Earlier in the research process I had tried to make "official' contact with the club leaders by asking for an interview, but they hadn't even replied, perhaps hoping I would give up and go away. Eventually they must have gotten wind of my study, because one day I received a telephone call from — for a Bohemian — a relatively young guy, maybe in his 40s. He was the head of one committee or another, and said he'd be glad to talk to me. They were clearly worried I might spread misinformation, so figured at this point it was better to talk to me. So back I went to the downtown club for another "first time" visit. This man had two main concerns — that I would mention that there had been no black members (he said there would be one or two soon) and that I would exaggerate the amount of prostitution around the Grove (I already knew from journalists in the area that there was not as much as storytellers claimed). What made all this amusing was, first, that he had no shame that there hadn't even been any Jewish members until a year or two before, and he readily admitted some anti-Semitic comments were made when the first Jewish candidates were proposed — and this in the early 1970s. Second, he regaled me with tales about the amount of drinking that goes on at the Grove, which is hardly an impressive advertisement for it.
So, it was a "multi-method" study. I wouldn't have bothered to do such a study if I hadn't secured those membership lists, but it wouldn't have been as interesting if I hadn't gone to historical libraries, talked to informants, and visited the Grove itself.
The Bohemian Club was founded in the early spring of 1872 by a small group of San Francisco journalists, writers, actors, and lawyers who wanted to have a place where they could go to enjoy the arts and put together amateur artistic performances. They were young and spirited in a still-young, still-small city that was infused with a can-do spirit based on the Gold Rush and the possibilities of trade with the Orient, among many new possibilities that had opened up since California was incorporated into the United States in 1850.
Right from the start, though, the club also included those with an "appreciation" of the arts, which meant some of their businessman buddies. As one well-to-do founding member put it in his memoirs: "It was apparent that the possession of talent, without money, would not support the club." So the founders decided that the club should include men "who had money as well as brains." Thanks to this decision, he continued, "the problem of our permanent success was solved."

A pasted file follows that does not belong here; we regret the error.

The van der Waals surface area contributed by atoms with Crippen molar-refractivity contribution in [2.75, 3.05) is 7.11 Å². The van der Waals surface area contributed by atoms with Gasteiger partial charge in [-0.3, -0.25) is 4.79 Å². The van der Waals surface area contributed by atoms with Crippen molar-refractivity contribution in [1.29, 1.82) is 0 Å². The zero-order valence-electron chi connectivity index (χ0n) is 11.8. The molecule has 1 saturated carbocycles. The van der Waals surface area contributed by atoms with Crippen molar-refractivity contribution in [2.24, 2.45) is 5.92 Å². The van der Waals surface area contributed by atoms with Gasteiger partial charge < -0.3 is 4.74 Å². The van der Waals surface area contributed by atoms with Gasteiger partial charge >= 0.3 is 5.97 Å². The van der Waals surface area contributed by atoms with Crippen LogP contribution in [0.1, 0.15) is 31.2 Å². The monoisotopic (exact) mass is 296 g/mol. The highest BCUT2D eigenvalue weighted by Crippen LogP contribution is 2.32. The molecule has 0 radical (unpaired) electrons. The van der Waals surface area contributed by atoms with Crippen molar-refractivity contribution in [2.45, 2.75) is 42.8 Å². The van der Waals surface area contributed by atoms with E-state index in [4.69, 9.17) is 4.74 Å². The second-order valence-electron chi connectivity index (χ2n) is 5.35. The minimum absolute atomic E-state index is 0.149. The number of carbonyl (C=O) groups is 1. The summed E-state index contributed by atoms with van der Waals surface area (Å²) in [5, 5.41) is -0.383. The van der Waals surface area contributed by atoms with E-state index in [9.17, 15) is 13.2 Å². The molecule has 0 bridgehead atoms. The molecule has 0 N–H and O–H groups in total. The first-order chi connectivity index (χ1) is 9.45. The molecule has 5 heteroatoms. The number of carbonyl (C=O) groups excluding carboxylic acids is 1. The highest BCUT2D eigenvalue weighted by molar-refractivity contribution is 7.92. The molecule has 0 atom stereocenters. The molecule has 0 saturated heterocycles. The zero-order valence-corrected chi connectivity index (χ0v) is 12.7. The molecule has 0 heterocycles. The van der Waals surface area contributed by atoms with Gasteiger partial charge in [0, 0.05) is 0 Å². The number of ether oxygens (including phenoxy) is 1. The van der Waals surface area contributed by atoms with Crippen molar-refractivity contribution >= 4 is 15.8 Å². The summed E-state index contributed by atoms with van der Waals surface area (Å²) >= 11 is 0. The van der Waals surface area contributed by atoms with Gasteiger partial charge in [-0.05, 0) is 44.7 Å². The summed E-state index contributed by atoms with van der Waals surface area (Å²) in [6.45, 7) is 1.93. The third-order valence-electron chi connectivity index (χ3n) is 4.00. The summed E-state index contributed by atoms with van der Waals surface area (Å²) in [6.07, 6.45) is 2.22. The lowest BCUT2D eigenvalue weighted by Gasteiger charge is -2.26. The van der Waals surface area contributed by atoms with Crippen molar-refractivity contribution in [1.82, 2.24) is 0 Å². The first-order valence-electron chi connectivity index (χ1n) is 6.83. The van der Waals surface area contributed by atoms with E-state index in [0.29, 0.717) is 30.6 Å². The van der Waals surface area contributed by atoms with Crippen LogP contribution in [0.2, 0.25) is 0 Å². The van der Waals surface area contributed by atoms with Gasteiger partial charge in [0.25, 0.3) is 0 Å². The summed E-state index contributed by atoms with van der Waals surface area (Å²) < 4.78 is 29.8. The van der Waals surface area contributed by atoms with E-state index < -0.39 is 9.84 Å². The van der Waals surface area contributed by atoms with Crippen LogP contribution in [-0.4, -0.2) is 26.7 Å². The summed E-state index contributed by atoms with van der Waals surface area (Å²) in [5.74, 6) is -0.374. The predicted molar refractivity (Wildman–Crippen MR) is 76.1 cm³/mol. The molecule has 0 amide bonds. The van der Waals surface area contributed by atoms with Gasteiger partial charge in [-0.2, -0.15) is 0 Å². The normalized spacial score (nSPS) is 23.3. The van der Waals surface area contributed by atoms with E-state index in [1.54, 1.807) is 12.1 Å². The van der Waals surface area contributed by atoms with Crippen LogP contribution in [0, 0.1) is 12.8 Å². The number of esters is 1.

Thus, contrary to what is often claimed, a club of artists was not "taken over" later on by the well-to-do. The Bohemian Club was an elite social club from the start, and was so considered by the San Franciscans of the day. The club soon had several hundred members who enjoyed taking part in the many dramas, musicals, and comedies sponsored by the club.
Some of the richest men in San Francisco enjoyed membership. While not considered as high status as the Pacific Union Club, it was listed in the Elite Directory (1879), the San Francisco Blue Book (1888), Our Society Blue Book (1894-95), and other social registers of that era. By 1879 one in every seven members of the very exclusive Pacific Union Club was also a member of the Bohemian Club, with the figure climbing to one in five by 1894 and one in four by 1906. In 1907, the first year for which the California Historical Society in San Francisco has copies of the yearly San Francisco Social Register, 31% of the regular local Bohemian Club members were listed in its pages.
Right from the start, there was constant friendly argument about the differences between artists and men of commerce. For example, a few people objected to the very name of the club because "Bohemian" meant then what it means now, at least to some people, a carefree, unconventional vagabond, not quite respectable. It's an image that stretches from the centuries-old French folk belief that European gypsies were originally from the country of Bohemia. American artists searching for a lifestyle picked up the term while lounging in the Paris cafe's of the 1850s. They returned to the United States to paint a picture of Parisian Bohemianism which made the artists' colony there the envy of American artists and university students ever after.